It was this that made me realize how I struggle sometimes to convince others – and reassure myself – that geology is inherently important to the greater good….even if the processes I study don’t operate on the same timescale as humans.  Sure, because the principles of geology are founded largely on common sense, for example, I understand how geology might appear to be an inherently “easier” science.  However, I would argue that better understanding the world around us is immediately relevant, because it directly influences how we interact with this world; for example, better understanding the hazards posed by Earth’s ever-active, ever-dynamic systems can, one day, be *the* reason why human lives are saved in the event of a natural disaster.  I would also argue that it’s only because of my liberal arts education (which I have been extraordinarily privileged to receive) that I’m learning to be confident in defending my academic pursuits against any detractors who would posit that, “my studies aren’t relevant to society because they haven’t aided my acquiring the mental flexibility necessary to (a) utilize my inquisitive mindset, research skills, and critical thinking ability in addressing any problem, and (b) apply my discoveries to the advancement of mankind.”

Therefore, especially seeing that 2012 is an election year, I’d encourage people to reflect on what they believe the purpose of education is, what role they believe education will play in the development of our collective future, and thus, what level of support we should dedicate to education as we move forward.  Should we only teach that which has an immediate, and direct impact on humans, or the economy, et cetera?  Or do we instead teach our youth how they can, with a sufficient amount of mental flexibility, make themselves relevant in fields (be it geology, the arts, sciences, or humanities) that, as Robert R. Wilson said, “…may not inherently help defend the country, but [that] will help keep the nation worth defending”?



Disclaimer: I’m sure there are many things I don’t address here, or serious shortcomings in what I say, or arguments to be made that this post is kind of like, “Well, uh, yeah. Duh.” or, “What the heck is he even trying to say?”  Regardless, I intended this merely as a way to record some of my own thoughts (“middle school girl writing in a diary” style, ya know?) while providing a forum that could be the nucleus of a thought provoking discussion, should anyone who reads this feel inspired to begin one.  Should anyone feel inspired to discuss this at greater length, please, I welcome any and all conversation about any and all things.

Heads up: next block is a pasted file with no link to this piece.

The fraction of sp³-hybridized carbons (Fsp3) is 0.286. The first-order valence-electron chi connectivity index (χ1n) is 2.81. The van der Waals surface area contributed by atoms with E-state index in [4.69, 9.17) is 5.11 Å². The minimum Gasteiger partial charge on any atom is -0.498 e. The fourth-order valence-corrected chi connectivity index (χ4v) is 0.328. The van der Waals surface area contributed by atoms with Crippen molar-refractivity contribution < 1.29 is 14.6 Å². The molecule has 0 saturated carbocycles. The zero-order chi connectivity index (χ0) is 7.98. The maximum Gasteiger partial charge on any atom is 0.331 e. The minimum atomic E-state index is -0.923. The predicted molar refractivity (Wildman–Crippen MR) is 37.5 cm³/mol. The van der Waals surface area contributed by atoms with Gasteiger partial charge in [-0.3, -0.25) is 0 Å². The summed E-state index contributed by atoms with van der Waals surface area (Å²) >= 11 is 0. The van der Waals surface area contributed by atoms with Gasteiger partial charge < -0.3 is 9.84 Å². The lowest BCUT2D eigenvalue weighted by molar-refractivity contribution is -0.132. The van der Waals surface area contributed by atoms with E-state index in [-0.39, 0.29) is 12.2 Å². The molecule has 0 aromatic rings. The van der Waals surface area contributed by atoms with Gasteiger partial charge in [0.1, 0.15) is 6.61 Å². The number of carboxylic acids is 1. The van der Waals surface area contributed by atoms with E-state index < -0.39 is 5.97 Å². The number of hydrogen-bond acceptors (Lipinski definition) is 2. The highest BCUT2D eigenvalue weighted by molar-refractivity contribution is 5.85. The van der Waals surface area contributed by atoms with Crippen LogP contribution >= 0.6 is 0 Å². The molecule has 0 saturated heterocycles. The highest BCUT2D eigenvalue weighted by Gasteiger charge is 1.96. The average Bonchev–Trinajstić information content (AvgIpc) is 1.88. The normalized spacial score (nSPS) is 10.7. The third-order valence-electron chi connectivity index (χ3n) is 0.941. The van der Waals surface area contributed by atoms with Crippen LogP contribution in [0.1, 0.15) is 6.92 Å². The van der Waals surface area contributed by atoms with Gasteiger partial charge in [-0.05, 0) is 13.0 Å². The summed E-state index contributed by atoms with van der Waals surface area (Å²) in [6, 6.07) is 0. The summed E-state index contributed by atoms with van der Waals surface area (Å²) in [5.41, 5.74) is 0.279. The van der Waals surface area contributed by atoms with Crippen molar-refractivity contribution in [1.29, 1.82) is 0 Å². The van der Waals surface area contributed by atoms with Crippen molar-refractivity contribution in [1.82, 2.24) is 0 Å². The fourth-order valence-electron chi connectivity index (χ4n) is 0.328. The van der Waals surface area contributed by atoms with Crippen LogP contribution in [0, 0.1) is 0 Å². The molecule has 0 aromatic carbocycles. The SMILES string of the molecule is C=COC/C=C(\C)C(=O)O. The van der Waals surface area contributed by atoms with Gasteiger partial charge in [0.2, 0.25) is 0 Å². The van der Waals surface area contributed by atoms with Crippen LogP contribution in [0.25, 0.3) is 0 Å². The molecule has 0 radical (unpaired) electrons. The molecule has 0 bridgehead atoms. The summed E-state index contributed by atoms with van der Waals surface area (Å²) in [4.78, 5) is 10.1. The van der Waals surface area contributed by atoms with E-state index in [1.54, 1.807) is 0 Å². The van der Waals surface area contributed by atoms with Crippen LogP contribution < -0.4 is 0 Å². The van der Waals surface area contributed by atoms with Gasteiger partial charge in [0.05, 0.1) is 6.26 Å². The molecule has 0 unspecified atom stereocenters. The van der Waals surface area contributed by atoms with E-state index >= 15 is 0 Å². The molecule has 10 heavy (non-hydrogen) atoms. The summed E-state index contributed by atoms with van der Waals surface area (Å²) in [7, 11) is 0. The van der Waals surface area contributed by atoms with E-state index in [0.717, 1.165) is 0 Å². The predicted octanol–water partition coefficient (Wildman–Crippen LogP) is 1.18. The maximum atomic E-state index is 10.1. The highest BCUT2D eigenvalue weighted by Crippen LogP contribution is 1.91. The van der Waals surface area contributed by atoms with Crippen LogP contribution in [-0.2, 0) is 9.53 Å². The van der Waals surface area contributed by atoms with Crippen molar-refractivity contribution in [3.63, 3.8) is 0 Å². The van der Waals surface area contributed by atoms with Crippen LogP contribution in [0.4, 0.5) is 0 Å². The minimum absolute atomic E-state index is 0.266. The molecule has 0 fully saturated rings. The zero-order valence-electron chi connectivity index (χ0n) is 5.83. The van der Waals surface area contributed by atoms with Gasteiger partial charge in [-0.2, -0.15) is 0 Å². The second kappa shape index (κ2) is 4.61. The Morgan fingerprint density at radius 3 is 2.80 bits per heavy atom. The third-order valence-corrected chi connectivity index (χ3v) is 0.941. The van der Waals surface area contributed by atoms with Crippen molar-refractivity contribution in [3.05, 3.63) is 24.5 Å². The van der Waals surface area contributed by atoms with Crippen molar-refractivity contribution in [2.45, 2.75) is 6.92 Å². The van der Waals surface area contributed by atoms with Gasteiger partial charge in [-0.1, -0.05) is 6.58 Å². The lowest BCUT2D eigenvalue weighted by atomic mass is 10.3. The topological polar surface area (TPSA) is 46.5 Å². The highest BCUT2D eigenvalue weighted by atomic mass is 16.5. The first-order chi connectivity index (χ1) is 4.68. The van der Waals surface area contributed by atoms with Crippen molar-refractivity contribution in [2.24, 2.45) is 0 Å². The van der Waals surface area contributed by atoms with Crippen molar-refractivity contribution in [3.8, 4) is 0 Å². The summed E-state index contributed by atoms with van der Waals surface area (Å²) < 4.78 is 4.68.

The Blog Still Lives

24 06 2012

Soooo…. It’s official: I’m home.  After hitting up Chch, Auckland, Los Angeles, and finally JFK, I’m back on the east coast, and soaking it all in.  That said, I’m still reflecting a lot on my semester abroad, and I know that at the very least, I won’t forget it, and better yet, that I really learned a lot (academically, socially, etc.).  Lots of thoughts were, especially on the last day, running through my mind, and I spent the entire 11 hour flight from Auckland to LA awake, just replaying the semester and thinking back to some of my favorite moments, how lucky I was to spend 6 months in New Zealand, who I was fantastically fortunate enough to get to know, and who I was fantastically unfortunate enough to have to go without seeing for 6 months.  All of that, I assure you, is still on my mind, and I’m sure I’ll dedicate a blogpost to just that, especially once everyone has departed New Zealand (because let’s face it, when I’m Skyping people in Chch, I still kinda feel like I’m livin’ the “YOU DO YOU GURL” lifestyle right there with them.  If only….).